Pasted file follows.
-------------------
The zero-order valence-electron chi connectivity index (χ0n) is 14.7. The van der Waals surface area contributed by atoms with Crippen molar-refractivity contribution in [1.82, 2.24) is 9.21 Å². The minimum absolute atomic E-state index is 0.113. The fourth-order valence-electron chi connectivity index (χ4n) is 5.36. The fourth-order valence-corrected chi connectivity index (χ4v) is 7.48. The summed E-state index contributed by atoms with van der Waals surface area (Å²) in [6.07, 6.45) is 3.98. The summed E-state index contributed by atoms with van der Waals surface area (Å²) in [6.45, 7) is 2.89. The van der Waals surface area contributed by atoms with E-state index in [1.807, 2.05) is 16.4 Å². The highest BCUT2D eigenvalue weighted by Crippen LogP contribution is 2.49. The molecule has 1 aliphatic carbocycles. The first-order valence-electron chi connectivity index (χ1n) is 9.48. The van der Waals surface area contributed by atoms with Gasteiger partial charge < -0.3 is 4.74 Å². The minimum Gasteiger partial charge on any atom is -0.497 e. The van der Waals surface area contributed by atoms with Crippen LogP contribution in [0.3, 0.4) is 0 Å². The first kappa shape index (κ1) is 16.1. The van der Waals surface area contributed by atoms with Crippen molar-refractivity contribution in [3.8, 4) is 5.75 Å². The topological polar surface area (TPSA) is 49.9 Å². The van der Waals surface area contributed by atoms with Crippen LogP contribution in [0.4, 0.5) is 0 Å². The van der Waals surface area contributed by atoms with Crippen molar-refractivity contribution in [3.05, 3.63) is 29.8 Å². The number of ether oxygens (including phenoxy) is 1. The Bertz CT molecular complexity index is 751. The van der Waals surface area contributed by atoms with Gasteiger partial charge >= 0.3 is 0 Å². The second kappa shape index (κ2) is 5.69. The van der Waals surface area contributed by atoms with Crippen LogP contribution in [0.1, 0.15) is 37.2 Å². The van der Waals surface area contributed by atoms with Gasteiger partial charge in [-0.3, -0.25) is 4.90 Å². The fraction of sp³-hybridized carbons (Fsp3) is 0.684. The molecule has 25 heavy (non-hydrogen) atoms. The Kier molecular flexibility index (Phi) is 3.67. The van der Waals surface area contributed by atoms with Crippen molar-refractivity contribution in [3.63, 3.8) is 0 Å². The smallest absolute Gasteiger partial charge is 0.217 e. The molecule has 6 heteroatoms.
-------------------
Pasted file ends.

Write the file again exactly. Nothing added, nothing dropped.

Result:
The zero-order valence-electron chi connectivity index (χ0n) is 14.7. The van der Waals surface area contributed by atoms with Crippen molar-refractivity contribution in [1.82, 2.24) is 9.21 Å². The minimum absolute atomic E-state index is 0.113. The fourth-order valence-electron chi connectivity index (χ4n) is 5.36. The fourth-order valence-corrected chi connectivity index (χ4v) is 7.48. The summed E-state index contributed by atoms with van der Waals surface area (Å²) in [6.07, 6.45) is 3.98. The summed E-state index contributed by atoms with van der Waals surface area (Å²) in [6.45, 7) is 2.89. The van der Waals surface area contributed by atoms with E-state index in [1.807, 2.05) is 16.4 Å². The highest BCUT2D eigenvalue weighted by Crippen LogP contribution is 2.49. The molecule has 1 aliphatic carbocycles. The first-order valence-electron chi connectivity index (χ1n) is 9.48. The van der Waals surface area contributed by atoms with Gasteiger partial charge < -0.3 is 4.74 Å². The minimum Gasteiger partial charge on any atom is -0.497 e. The van der Waals surface area contributed by atoms with Crippen LogP contribution in [0.3, 0.4) is 0 Å². The first kappa shape index (κ1) is 16.1. The van der Waals surface area contributed by atoms with Crippen molar-refractivity contribution in [3.8, 4) is 5.75 Å². The topological polar surface area (TPSA) is 49.9 Å². The van der Waals surface area contributed by atoms with Crippen LogP contribution in [0.4, 0.5) is 0 Å². The van der Waals surface area contributed by atoms with Crippen molar-refractivity contribution in [3.05, 3.63) is 29.8 Å². The number of ether oxygens (including phenoxy) is 1. The Bertz CT molecular complexity index is 751. The van der Waals surface area contributed by atoms with Gasteiger partial charge >= 0.3 is 0 Å². The second kappa shape index (κ2) is 5.69. The van der Waals surface area contributed by atoms with Crippen LogP contribution in [0.1, 0.15) is 37.2 Å². The van der Waals surface area contributed by atoms with Gasteiger partial charge in [-0.3, -0.25) is 4.90 Å². The fraction of sp³-hybridized carbons (Fsp3) is 0.684. The molecule has 25 heavy (non-hydrogen) atoms. The Kier molecular flexibility index (Phi) is 3.67. The van der Waals surface area contributed by atoms with Crippen molar-refractivity contribution in [3.63, 3.8) is 0 Å². The smallest absolute Gasteiger partial charge is 0.217 e. The molecule has 6 heteroatoms.